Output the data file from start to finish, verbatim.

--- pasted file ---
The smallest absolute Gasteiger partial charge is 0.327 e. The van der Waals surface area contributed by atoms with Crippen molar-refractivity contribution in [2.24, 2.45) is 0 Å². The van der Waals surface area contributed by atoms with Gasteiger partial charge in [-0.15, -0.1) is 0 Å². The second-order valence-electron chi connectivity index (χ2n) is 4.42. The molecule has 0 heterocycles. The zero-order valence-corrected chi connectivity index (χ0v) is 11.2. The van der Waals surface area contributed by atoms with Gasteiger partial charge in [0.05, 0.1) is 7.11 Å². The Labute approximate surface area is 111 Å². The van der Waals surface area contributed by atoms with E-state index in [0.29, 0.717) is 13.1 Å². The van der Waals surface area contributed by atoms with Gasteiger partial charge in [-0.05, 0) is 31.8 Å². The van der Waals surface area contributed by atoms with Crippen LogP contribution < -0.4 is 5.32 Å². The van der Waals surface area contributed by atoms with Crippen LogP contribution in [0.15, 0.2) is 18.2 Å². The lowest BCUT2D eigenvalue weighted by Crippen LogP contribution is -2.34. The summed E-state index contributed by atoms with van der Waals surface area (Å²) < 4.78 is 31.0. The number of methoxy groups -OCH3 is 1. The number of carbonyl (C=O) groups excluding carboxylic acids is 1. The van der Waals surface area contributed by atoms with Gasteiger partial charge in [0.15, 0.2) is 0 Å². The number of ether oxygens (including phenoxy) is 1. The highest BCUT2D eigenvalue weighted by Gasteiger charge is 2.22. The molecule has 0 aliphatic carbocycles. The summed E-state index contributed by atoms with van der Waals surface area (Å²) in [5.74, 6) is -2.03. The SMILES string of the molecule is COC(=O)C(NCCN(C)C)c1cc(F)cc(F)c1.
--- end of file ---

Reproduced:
The smallest absolute Gasteiger partial charge is 0.327 e. The van der Waals surface area contributed by atoms with Crippen molar-refractivity contribution in [2.24, 2.45) is 0 Å². The van der Waals surface area contributed by atoms with Gasteiger partial charge in [-0.15, -0.1) is 0 Å². The second-order valence-electron chi connectivity index (χ2n) is 4.42. The molecule has 0 heterocycles. The zero-order valence-corrected chi connectivity index (χ0v) is 11.2. The van der Waals surface area contributed by atoms with Gasteiger partial charge in [0.05, 0.1) is 7.11 Å². The Labute approximate surface area is 111 Å². The van der Waals surface area contributed by atoms with E-state index in [0.29, 0.717) is 13.1 Å². The van der Waals surface area contributed by atoms with Gasteiger partial charge in [-0.05, 0) is 31.8 Å². The van der Waals surface area contributed by atoms with Crippen LogP contribution < -0.4 is 5.32 Å². The van der Waals surface area contributed by atoms with Crippen LogP contribution in [0.15, 0.2) is 18.2 Å². The lowest BCUT2D eigenvalue weighted by Crippen LogP contribution is -2.34. The summed E-state index contributed by atoms with van der Waals surface area (Å²) < 4.78 is 31.0. The number of methoxy groups -OCH3 is 1. The number of carbonyl (C=O) groups excluding carboxylic acids is 1. The van der Waals surface area contributed by atoms with Gasteiger partial charge in [0.15, 0.2) is 0 Å². The number of ether oxygens (including phenoxy) is 1. The highest BCUT2D eigenvalue weighted by Gasteiger charge is 2.22. The molecule has 0 aliphatic carbocycles. The summed E-state index contributed by atoms with van der Waals surface area (Å²) in [5.74, 6) is -2.03. The SMILES string of the molecule is COC(=O)C(NCCN(C)C)c1cc(F)cc(F)c1.